In addition to creating opportunity for sustainable finance, the pandemic has also highlighted the advantages of environmental, social and governance (ESG) considerations in business planning and investment decisions, further solidifying ESG-focused strategic planning as a trusted risk mitigation technique. Morningstar reported that Q1 of 2020 saw 24 out of 26 ESG-tilted funds outperforming their traditional counterparts.4 Bloomberg also published market knowledge that ESG-tilting provided bond portfolios with an added layer of protection during the onset of COVID-19.5
Generally, businesses with strong ESG performance are better equipped to deal with expected and unexpected future risks and are consequently more resilient in the face of unprecedented disruption. As noted by Michelle de Cordova, principal at ESG Global Advisors, “How well companies dealt with these issues before COVID-19 is likely to influence how well they deal with them now, in an emergency.”6 Similarly, businesses would be well advised to stay on top of present day ESG issues arising from the pandemic, as future investors will want to know how companies handled workplace health and safety, layoffs and other human management issues during these exceptional circumstances. Future investors may use this information as an indicator of how a company can be expected to handle future risk.
ESG landscape in Canada
It is well established that the majority of Canadian investors are in tune with ESG issues. In fact, a 2018 survey from marketing agency Edelman found that 91% of Canadian institutional investors adjusted their voting or engagement policies to account for ESG risks.7 A recent notable demonstration of this sentiment comes from RioCan Real Estate Investment Trust’s (RioCan) launch of a Green Bond Framework, claiming RioCan’s spot as the first REIT in Canada to establish a Green Bond Framework.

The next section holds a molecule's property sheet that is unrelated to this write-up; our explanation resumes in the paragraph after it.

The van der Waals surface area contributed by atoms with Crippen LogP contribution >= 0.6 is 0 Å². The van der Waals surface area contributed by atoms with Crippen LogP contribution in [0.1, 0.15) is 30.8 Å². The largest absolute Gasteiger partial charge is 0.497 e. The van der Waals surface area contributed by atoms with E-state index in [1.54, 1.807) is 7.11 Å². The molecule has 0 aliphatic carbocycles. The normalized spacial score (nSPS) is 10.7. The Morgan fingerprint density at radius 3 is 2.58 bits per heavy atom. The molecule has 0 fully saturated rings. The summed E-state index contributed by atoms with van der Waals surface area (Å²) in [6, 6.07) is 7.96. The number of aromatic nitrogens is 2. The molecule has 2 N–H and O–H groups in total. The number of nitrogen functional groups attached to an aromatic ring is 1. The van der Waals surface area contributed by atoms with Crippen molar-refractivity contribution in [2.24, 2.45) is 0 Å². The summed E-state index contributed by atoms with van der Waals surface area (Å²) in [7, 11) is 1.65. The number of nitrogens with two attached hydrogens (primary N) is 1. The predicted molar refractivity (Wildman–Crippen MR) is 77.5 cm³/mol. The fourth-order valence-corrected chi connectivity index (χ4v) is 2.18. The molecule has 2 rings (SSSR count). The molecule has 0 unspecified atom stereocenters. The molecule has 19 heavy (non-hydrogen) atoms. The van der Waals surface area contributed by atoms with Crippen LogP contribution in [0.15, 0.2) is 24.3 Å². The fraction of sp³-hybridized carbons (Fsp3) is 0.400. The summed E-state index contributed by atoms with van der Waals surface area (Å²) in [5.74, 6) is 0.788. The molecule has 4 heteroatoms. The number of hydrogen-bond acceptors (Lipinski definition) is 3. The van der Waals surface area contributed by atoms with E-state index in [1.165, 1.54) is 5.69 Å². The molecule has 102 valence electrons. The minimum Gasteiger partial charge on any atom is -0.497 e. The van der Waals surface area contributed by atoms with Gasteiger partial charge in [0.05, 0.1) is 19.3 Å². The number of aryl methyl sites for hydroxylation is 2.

RioCan plans to use the net proceeds of this offering to construct green buildings, improve energy and/or water efficiency, develop renewable energy sources, invest in energy storage and climate change resilience projects and pursue other eligible green projects.8 A third party will be engaged to annually review and verify the allocation of the Green Bond net proceeds. RioCan will be disclosing annual updates on the use of these net proceeds on its website or in its annual report and, if practical, also plans to disclose impact reports on items such as green building certifications, energy saved, renewable energy generated, and GHG reduction levels.
The City of Toronto has solidified its own commitment to sustainable finance with its issuance of an inaugural $100 million social bond offering.9 This issuance makes Toronto the first Canadian government to establish a Social Debenture Program. As Toronto is a regular issuer in Canada’s debt market, it is worth noting that this bond offering represents the lowest borrowing cost that Toronto has ever secured. Eligible projects include social and affordable housing, access to clean drinking water and sanitation systems, public libraries and long-term care, senior services and emergency shelters.
The TSX’s initiative to permit the trading of sustainable bonds signals the permanence of sustainable finance in the Canadian market. The TSX states that its goal is to provide Canadians with increased accessibility and transparency to trade such securities. With COVID-19 amplifying the consequences of inadequate risk management while also showcasing the effectiveness of ESG considerations, it is unlikely this momentum will be stalled any time soon either by companies and those that invest in them. In fact, the long-term ongoing impacts of the pandemic are more likely to drive home ESG’s importance even farther than before.